Page last updated at 23:21 GMT, Tuesday, 19 May 2009 00:21 UK

Beating the recession in Taiwan

By Cindy Sui
BBC News, Taiwan

Trying to pay the mortgage and credit card bills? Just got laid off? Time, then, to be inventive.

In Taiwan, jobs are scarce and it is hard to qualify for unemployment or welfare benefits. So people are coming up with innovative, and sometimes downright quirky, ways to survive the economic downturn.


Chang You-wu, 35, married with a mortgage

Chang You-wu
Chang You-wu (centre) queues up to buy a brand-name bag for a client

Mostly, I queue up for people to help them buy limited supply items, like Levi jeans or concert tickets. Last year I lined up for 1,000 hours. My slogan is 'You're busy? I'll do it for you!'

One of the strangest cases I've had was being a woman's temporary boyfriend. We went to a park. She just wanted to know what it felt like to have a boyfriend.

I've also gone furniture shopping with another single woman. I helped her pick out furniture and pushed the cart for her.

I'm paid NT$150 (US$4.50; £3) an hour. I make about NT$20,000-40,000 (US$608-1,216) a month. The income and the hours are very unstable. But I like the fact I can meet a lot of people. I like the freedom the most. I hope to set up a global errand-running business someday.


Kao Shu-fang, 45, mother-of-three

Kao Shu-fang catches mosquitoes
Kao Shu-fang's work will prevent Dengue fever

I was feeling depressed about being jobless. Then my friend took me to apply for one of the temporary jobs the government was providing for unemployed people.

We have to knock on people's doors and ask them to let us into their homes to get rid of sources of standing water and catch mosquitoes. Our city will host the 2009 World Games in July, and we need to eradicate mosquitoes to avoid outbreaks of Dengue fever.

They're not hard to catch. Once they are in our nets, we suck them into a bottle and freeze them for the laboratory to test.

I have to go to 50 households in the morning and 50 in the afternoon. I make NT$800 (US$24) a day.


Jenny Hsu, 33, single mother-of-one

Jenny Hsu shaving eyebrows
Jenny Hsu says trimmed eyebrows improve a client's job prospects

I run a beauty salon out of my home, but business hasn't been good so I decided to rent a stall at a busy night market and shave people's eyebrows.

I'm very good at it. My reputation has spread. On weeknights I get about 50 customers, and about 80 at weekends.

I charge NT$88 each, and another NT$12 if they buy their own razor for reuse. After paying the stall rental fees, I earn about NT$5,000 ($152) a night in extra income.

I get male customers too. They think shaping their eyebrows will bring them good luck. Having well-shaped eyebrows makes people look better, more alert. No matter how well made-up you are, if you've got bushy eyebrows growing over your eyes, you don't look as good. Customers are shocked when I show them the difference. They wonder why they never bothered before.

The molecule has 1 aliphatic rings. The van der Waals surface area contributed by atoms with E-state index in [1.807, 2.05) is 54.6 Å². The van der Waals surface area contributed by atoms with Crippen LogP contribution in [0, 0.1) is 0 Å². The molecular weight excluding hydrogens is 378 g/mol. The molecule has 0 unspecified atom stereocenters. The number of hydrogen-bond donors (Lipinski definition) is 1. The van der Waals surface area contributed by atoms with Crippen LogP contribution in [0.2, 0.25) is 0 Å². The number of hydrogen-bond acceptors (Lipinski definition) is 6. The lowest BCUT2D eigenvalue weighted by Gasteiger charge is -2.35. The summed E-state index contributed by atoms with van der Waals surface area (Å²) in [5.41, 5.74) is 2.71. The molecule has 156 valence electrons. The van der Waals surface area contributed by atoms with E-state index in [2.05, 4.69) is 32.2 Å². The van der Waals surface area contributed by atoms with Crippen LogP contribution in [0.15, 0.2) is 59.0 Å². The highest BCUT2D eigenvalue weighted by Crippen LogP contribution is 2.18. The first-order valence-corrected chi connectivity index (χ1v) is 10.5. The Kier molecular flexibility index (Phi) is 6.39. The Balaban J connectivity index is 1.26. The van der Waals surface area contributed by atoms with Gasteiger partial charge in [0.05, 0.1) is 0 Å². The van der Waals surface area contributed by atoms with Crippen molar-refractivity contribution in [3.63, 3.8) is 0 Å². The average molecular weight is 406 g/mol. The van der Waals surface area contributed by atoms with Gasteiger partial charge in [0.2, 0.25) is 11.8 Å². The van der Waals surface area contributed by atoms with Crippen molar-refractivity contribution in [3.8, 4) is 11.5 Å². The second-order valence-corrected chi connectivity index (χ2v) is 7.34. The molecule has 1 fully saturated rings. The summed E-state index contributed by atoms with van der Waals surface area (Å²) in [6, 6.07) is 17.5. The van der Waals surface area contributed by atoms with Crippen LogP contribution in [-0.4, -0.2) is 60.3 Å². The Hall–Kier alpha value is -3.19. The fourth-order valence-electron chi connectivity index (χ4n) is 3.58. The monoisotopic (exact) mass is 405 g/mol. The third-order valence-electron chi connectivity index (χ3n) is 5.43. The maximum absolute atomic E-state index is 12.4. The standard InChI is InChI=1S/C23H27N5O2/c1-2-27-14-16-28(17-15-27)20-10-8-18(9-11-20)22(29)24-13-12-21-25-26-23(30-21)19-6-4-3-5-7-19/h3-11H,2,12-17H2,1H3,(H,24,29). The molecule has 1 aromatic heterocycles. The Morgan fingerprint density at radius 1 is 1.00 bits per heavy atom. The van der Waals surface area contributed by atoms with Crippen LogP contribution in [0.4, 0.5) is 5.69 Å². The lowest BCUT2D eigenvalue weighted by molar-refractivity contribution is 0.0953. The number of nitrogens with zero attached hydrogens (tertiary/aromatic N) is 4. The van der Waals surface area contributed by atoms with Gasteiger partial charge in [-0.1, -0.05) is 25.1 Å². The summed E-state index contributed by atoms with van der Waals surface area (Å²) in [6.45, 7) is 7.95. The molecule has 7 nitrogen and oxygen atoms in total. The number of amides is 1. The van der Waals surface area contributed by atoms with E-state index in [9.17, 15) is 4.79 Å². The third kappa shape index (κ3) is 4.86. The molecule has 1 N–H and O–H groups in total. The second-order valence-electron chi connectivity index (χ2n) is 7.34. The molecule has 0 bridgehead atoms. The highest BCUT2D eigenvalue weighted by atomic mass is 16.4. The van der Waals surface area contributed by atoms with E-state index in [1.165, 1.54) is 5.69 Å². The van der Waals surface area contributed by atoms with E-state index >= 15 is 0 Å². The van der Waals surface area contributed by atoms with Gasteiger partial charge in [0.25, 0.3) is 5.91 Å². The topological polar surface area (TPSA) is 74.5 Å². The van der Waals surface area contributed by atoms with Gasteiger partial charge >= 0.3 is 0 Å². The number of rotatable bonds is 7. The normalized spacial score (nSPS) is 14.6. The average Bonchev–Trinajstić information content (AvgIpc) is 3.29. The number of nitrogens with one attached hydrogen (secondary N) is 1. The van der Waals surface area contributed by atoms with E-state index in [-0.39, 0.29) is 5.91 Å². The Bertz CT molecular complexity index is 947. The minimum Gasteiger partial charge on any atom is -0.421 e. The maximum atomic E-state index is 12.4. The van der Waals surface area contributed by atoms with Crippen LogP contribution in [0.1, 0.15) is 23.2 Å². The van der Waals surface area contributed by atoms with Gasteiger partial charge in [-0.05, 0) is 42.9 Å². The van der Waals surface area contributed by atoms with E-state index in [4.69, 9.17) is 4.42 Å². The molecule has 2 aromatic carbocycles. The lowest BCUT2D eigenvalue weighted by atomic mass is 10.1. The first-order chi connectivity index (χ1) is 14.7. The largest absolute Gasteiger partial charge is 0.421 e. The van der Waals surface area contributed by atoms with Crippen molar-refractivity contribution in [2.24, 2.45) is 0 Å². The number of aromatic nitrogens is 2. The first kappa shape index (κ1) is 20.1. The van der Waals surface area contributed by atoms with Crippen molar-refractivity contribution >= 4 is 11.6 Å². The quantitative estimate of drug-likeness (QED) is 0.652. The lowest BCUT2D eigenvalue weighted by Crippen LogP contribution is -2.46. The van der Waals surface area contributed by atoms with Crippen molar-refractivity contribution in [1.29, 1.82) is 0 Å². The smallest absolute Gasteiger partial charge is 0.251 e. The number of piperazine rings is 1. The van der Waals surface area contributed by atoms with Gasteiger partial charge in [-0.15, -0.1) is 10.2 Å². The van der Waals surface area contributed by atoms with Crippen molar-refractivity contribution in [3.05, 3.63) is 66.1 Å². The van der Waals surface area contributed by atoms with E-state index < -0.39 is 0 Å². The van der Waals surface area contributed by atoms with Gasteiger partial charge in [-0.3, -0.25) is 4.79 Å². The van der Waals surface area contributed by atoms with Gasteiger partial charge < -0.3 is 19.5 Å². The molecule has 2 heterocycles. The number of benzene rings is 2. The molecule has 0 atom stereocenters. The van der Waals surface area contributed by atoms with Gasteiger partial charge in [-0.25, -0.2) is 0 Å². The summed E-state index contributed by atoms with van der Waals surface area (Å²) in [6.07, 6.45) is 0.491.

It can give people more confidence when they go for a job interview.

Regarding the bad economy, I feel the more anxious you are, the less able you are to find a direction for yourself. Be creative, learn a skill and be good at it. That way you can always make a living.


Linda Chiu, 31, single with a mortgage

Linda Chiu
Linda Chiu (left) and her friends worked on a music video shoot

I have a job, but after paying my mortgage I have almost nothing to live on. My family is helping me out, but I'm trying to make extra income after work and on weekends.

I do odd jobs - anything really. I look for adverts on a website. So far I've worked as a movie extra and really enjoyed it. One time I worked on a music video as one of the fans of the artist.

Another time I was asked to be a model to promote a company's product.

To save money, I don't really go clothes shopping. If I have spare time, I go to bookstores to read books and magazines for free.


Cheng Jun, 29, soon-to-be father

Cheng Jun collects a drugs prescription
Cheng Jun's job also has an important social side to it

I used to work in a factory, but it relocated to China. I was unemployed for a year. In March, I began helping a friend with his new business - picking up and delivering drugs for people with chronic or serious illnesses, such as diabetes, cancer or pneumonia.

They can't get around easily. When I see my customers, I have a warm feeling, like I'm helping my grandfather. Their son or grandson is busy, so they also feel good there's someone coming by to help them. Sometimes they pay me extra to take them to the park for a stroll.

I also help them make appointments, sometimes staying at hospitals overnight to queue up for appointments with popular doctors.


Kuo Lu-wen, 39, mother-of-two

Kuo Lu-wen
Kuo Lu-wen hands out leaflets to passers-by

My husband and I used to work almost every night from 1900 to 0400, glueing advertisement posters to buses.

But there's been little work lately, so I've started handing out leaflets on streets instead.

Some people are very nice; they encourage us by saying things like 'Working hard!' That really touches me.

Between the two of us, we make NT$50,000 (US$1,500) a month. It's not enough, because our mortgage payments are high, so we are having to use our credit card.

What pleases me is that my son knows to contribute to the family. He gives us the money he makes helping out in the school canteen.

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